Let me tell you about my Grandma Pat.
My Grandma Pat was a funny, Southern lady. A hoot. And she always had a story up her sleeve. What a storyteller she was! I’d listen for hours to her long-winded tales of our past, wide-eyed and big-eared, always hungry for more.
My favorite story of hers is the one where my father convinced his little brother, my uncle, to jump off the top of a baseball backstop. If you don’t know, because I myself had to learn this, a baseball backstop is that big, tall fence behind where the players bat. It’s about fifteen to twenty feet tall.
My father, around 10 at the time, convinced my Uncle Ben, around 8, that, if he tied a blanket around his neck like Superman, he’d be able to fly. “Go. Do it. You’ll see I’m right.” I can imagine my father saying this with an arrogant smirk, always convinced of his own cleverness. My uncle, good little brother he was, did what my dad said. He jumped. He flew! And he broke his arm.
If you know my father, you’ll not be surprised to find that he pulled this off. Grandma Pat would tell me, many times, half-proud, half-chiding, that my father can convince anyone of anything. Yet, she lamented, it’s simply impossible to move his mind.
She blamed herself. “Your daddy’s had it easy from the start. As a little sperm he didn’t have to do any swimming. The doctor put him in me with a turkey-baster. And he didn’t have to work to get out, either. The doctor pulled him straight from my belly through a C-section. He didn’t have to work at all. I think that’s why no one can ever get him to do anything.”
She’d recall, exasperated, how my 2-year old father used to climb up into the highest kitchen cabinet for cereal, or on top of the refrigerator for fun. Try as she might, she could not get this child to move. He’d do what he wanted, no way to stop it. That’s just the kind of boy my father was, and still is.
My grandmother’s accounts of my father’s childhood were almost always recounted out of the presence of any first-hand witnesses. I must have heard the story of my father’s trick on my Uncle Ben at least a dozen times before he was close enough to pipe in. “Hey! It wasn’t all me. The neighborhood kids were goading him on, too!” Poor guy was trying to throw in a defense. The story was sealed.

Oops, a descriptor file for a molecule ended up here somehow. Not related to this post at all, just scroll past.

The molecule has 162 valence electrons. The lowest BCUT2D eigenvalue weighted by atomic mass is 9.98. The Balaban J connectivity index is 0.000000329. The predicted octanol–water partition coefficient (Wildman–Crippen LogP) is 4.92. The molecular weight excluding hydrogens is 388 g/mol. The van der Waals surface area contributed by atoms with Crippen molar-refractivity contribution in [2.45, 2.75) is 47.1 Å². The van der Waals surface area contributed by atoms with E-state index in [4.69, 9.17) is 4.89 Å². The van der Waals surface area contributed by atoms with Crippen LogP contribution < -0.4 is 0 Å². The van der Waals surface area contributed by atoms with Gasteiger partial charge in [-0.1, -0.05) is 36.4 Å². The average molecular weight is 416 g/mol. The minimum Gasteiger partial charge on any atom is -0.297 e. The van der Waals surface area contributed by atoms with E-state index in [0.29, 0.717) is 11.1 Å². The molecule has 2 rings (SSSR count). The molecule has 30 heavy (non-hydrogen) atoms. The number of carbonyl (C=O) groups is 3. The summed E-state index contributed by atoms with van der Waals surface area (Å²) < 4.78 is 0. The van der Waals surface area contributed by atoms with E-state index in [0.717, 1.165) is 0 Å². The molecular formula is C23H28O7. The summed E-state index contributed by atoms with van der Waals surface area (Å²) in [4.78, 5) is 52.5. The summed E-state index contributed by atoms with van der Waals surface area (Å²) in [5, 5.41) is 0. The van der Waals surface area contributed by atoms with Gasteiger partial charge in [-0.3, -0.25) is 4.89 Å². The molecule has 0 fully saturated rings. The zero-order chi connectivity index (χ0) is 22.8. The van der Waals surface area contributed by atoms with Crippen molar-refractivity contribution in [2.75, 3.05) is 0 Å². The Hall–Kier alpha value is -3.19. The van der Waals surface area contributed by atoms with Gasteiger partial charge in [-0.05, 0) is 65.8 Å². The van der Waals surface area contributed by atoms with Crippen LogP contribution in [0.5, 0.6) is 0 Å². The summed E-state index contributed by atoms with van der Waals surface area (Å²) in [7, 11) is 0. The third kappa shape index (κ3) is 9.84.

“Yes. But who got the neighborhood kids riled up?”, my Grandma Pat retorted, smartly. We all knew who that was.
Grandma Pat made it her life’s work to teach me who I was by telling me who I came from. She had stories for every generation, all the way back to her own grandparents. For example, I know that she had two grandmas, herself. One was wacky and would lift her skirt up to pee off the side of boats while fishing. That’s the grandma my Grandma Pat took after. She told me so herself. The other grandmother had more airs about her. She was dignified and sophisticated, and proudly held the name Queen Victoria.
Usually, I was the exclusive listener of Grandma Pat’s stories. Our time together was a staple of my upbringing; a familiar routine. We’d sit in my grandparents’ cream-colored, leather recliners, she in hers and me in Grandpa Al’s. Grandpa Al would always excuse himself, leaving us ladies to gab while he listened to audiobooks and enjoyed a cigar on the porch. Grandma Pat would turn on the TV and switch the channel to her favorite soap opera, Paula Deen’s cooking show, or whatever Rosie O’Donnell happened to be on at the time.
Grandma Pat would take this time to ask me what I think about everything under the sun. What boys I was interested in, what future did I want for myself, how were my parents treating me. She was a great listener herself. She cared what was going on in my head, and she wanted to know who I was.
Now that my Grandma Pat is gone, I strain to remember her and her stories. But I remember vividly the feeling of sitting with her in her house, listening and sharing. I remember how she’d pat the top of my hand lovingly with her soft little fingers manicured in pink. She’d smile big, and tell me over and over, “Love you, sweet pea.”
“Love you, too, Grandma Pat.”